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Children with the means, who grew up playing with gadgets, who have a quiet space or their own room at home for learning, and who don’t need help from their parents are breezing through distance learning. Like the 10-year-old boy, they are probably even enjoying the novelty of the learning mode.

Several exclusive private schools opened about a month ahead of public schools last year, conducting 100 percent distance education.

For the less privileged, on the other hand, we’ve seen many of the reports. Their first hurdle was the required gadgetry; kids naturally didn’t want to get left out of the digital shift.

Some local government units distributed computers and smartphones for free; companies and private individuals also pitched in. The 10-year-old boy got his brand-new laptop from his mother’s employer. In low-income communities, some business enterprises shared passwords to provide free internet access to children in the neighborhood.

Even with the gadgetry, however, the learning itself was problematic. There are concepts that can be tricky to explain through distance education. Class participation online is awkward, discouraging clarificatory questions.

Also, having their children in school gives parents a break from parenting, allowing them to earn a living, attend to housework, socialize and relax. Blended learning imposes on parents the burden of greater participation in educating their children.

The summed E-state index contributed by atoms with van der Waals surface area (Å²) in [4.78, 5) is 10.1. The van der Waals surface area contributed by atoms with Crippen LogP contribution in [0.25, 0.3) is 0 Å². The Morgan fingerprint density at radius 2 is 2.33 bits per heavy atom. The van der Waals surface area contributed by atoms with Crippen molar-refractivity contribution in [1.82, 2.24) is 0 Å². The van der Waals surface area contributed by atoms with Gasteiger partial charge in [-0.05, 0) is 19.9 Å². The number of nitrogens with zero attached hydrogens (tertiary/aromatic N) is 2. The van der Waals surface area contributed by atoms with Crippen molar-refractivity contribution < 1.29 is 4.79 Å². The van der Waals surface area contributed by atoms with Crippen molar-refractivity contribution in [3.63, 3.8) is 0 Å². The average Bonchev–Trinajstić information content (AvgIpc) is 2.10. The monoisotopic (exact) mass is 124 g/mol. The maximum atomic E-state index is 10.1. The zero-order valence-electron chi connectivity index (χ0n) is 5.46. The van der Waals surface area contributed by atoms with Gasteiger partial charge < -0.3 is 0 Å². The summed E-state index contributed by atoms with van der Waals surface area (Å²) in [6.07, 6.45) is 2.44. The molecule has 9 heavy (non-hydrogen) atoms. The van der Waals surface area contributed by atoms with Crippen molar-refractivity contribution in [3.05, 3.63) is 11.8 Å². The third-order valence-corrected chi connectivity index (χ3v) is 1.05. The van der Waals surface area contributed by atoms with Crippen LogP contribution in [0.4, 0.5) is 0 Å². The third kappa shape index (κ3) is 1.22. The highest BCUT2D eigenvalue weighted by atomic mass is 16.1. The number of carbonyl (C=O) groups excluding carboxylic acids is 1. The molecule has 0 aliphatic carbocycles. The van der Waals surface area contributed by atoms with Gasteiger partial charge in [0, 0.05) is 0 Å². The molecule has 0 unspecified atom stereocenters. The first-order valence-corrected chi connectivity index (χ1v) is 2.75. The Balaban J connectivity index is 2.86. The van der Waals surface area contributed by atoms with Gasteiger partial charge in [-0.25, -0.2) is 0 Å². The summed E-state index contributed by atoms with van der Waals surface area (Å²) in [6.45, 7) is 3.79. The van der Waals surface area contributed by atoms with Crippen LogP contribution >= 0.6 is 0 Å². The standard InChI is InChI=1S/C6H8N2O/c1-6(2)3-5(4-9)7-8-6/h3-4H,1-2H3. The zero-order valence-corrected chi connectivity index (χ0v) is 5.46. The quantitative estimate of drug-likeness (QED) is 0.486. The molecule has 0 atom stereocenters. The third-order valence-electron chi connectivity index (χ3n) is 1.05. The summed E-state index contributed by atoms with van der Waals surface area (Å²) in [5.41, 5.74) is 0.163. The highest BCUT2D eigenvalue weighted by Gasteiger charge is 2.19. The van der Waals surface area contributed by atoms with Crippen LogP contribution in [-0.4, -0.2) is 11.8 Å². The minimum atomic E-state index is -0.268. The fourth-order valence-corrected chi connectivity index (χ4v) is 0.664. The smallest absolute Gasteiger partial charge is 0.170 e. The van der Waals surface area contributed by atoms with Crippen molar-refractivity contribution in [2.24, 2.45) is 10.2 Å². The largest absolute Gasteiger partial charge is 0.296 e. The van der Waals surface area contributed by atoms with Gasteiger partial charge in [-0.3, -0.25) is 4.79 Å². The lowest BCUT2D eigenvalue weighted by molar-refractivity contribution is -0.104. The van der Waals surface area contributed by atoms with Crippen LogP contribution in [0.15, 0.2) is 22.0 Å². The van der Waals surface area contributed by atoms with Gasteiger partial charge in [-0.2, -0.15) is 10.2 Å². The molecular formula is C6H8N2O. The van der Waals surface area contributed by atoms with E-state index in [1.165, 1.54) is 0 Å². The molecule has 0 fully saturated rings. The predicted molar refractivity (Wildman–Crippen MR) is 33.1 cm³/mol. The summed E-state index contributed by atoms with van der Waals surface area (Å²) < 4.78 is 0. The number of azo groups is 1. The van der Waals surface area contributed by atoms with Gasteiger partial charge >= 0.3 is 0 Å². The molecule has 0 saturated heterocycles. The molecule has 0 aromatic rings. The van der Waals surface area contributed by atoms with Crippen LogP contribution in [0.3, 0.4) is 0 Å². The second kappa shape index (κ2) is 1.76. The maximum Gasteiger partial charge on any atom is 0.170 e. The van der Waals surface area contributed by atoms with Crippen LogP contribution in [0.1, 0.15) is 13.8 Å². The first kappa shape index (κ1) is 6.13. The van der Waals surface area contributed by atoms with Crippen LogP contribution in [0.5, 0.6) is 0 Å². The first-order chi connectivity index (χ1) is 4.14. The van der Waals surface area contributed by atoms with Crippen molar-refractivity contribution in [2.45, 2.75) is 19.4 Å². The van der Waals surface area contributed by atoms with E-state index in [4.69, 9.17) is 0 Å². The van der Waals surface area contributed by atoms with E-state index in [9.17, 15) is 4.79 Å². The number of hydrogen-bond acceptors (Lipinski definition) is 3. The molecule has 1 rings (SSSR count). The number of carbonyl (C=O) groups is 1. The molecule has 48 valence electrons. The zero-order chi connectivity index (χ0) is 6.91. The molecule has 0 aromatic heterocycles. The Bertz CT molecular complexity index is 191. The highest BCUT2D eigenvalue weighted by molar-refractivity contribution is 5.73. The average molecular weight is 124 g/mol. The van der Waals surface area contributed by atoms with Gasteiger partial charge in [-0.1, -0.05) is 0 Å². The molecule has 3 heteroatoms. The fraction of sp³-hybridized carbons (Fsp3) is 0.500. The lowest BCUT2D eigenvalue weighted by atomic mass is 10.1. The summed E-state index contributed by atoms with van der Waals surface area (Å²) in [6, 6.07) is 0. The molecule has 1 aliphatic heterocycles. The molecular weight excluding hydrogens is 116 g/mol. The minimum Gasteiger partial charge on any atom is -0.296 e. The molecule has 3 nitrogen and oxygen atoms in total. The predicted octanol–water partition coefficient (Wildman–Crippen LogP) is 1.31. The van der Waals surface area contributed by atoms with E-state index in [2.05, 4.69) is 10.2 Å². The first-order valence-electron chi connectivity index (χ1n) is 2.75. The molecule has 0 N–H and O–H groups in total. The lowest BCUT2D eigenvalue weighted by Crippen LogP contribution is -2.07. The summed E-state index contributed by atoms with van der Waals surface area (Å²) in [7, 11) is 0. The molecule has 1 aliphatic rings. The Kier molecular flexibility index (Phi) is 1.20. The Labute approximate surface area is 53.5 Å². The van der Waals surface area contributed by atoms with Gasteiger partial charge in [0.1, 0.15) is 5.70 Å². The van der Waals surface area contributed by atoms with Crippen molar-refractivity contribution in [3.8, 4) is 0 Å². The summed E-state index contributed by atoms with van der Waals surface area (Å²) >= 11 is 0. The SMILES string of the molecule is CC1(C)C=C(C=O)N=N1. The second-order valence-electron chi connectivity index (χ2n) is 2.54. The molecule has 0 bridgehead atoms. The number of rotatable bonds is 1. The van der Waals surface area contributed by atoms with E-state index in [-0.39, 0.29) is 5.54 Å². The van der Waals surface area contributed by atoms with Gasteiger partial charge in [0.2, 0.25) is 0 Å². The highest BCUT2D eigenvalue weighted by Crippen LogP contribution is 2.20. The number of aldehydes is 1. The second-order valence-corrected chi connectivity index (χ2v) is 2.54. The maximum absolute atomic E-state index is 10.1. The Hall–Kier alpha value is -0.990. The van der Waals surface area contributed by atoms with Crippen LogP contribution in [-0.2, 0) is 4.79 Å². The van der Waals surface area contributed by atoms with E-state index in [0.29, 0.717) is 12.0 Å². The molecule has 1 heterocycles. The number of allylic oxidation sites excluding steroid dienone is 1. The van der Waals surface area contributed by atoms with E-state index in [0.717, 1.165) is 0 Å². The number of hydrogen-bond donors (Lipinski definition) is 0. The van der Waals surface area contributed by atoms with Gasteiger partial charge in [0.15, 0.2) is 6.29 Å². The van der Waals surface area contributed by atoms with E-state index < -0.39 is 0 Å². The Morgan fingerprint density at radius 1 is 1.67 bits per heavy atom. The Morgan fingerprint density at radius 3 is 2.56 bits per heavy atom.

This has been a tough challenge for parents with limited education and can’t understand their children’s lessons. Several grade school children – and parents – have wailed in media interviews that they wanted to give up.

It can be particularly challenging for those with several school-age children, who attend online classes at the same time in the same cramped space at home.

Karaoke was banned during class hours. But children in crowded dwellings are still distracted by neighborhood noise – normal human conversation, howling dogs, wailing children, passing vehicles, and ordinary household sounds such as the clatter of pots and pans during cooking.

Children in such crowded households are the ones who most need a conducive learning environment that is best provided in a school classroom.

Unfortunately, in Metro Manila, these are also the cramped communities where COVID cases are now surging, making the resumption of even limited face-to-face classes more remote.

The pandemic has widened the education gap between rich and poor in our country. We have millions of students who are being left behind even as they try to adopt to distance learning.

Only time will tell if this experiment with blended learning will prove to be better than nothing.

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SCAM ALERT: Some sleazebags are using The Philippine Star and my name to shake down companies and individuals with a warning about ad placements in our newspaper. I have nothing to do with ad placements in The STAR and there is no one in the paper with the email address philstargalvez@gmail.com or the phone numbers 8527-6866 / 0931-850-4293. If you receive a letter from these con artists, you may want to seek help from the cyber crime units of the police or National Bureau of Investigation.